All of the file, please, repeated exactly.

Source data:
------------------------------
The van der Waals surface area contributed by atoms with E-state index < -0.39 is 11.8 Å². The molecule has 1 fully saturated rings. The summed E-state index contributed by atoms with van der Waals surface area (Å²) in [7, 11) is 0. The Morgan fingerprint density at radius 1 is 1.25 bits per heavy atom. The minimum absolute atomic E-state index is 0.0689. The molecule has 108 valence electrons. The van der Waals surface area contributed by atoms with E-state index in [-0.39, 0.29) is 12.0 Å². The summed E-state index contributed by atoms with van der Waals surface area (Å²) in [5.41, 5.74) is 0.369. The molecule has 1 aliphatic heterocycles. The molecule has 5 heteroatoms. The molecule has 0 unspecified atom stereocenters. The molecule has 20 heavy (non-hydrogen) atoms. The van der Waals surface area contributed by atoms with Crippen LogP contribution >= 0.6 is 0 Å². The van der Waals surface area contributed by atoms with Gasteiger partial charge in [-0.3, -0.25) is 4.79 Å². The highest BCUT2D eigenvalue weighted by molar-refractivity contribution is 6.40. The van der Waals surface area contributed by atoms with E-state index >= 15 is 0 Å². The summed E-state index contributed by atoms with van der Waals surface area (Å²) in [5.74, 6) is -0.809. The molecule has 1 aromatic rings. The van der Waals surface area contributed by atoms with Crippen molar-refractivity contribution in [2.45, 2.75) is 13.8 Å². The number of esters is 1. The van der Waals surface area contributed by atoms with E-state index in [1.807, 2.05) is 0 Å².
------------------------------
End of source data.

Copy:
The van der Waals surface area contributed by atoms with E-state index < -0.39 is 11.8 Å². The molecule has 1 fully saturated rings. The summed E-state index contributed by atoms with van der Waals surface area (Å²) in [7, 11) is 0. The Morgan fingerprint density at radius 1 is 1.25 bits per heavy atom. The minimum absolute atomic E-state index is 0.0689. The molecule has 108 valence electrons. The van der Waals surface area contributed by atoms with E-state index in [-0.39, 0.29) is 12.0 Å². The summed E-state index contributed by atoms with van der Waals surface area (Å²) in [5.41, 5.74) is 0.369. The molecule has 1 aliphatic heterocycles. The molecule has 5 heteroatoms. The molecule has 0 unspecified atom stereocenters. The molecule has 20 heavy (non-hydrogen) atoms. The van der Waals surface area contributed by atoms with Crippen LogP contribution >= 0.6 is 0 Å². The van der Waals surface area contributed by atoms with Gasteiger partial charge in [-0.3, -0.25) is 4.79 Å². The highest BCUT2D eigenvalue weighted by molar-refractivity contribution is 6.40. The van der Waals surface area contributed by atoms with E-state index >= 15 is 0 Å². The summed E-state index contributed by atoms with van der Waals surface area (Å²) in [5.74, 6) is -0.809. The molecule has 1 aromatic rings. The van der Waals surface area contributed by atoms with Crippen molar-refractivity contribution in [2.45, 2.75) is 13.8 Å². The number of esters is 1. The van der Waals surface area contributed by atoms with E-state index in [1.807, 2.05) is 0 Å².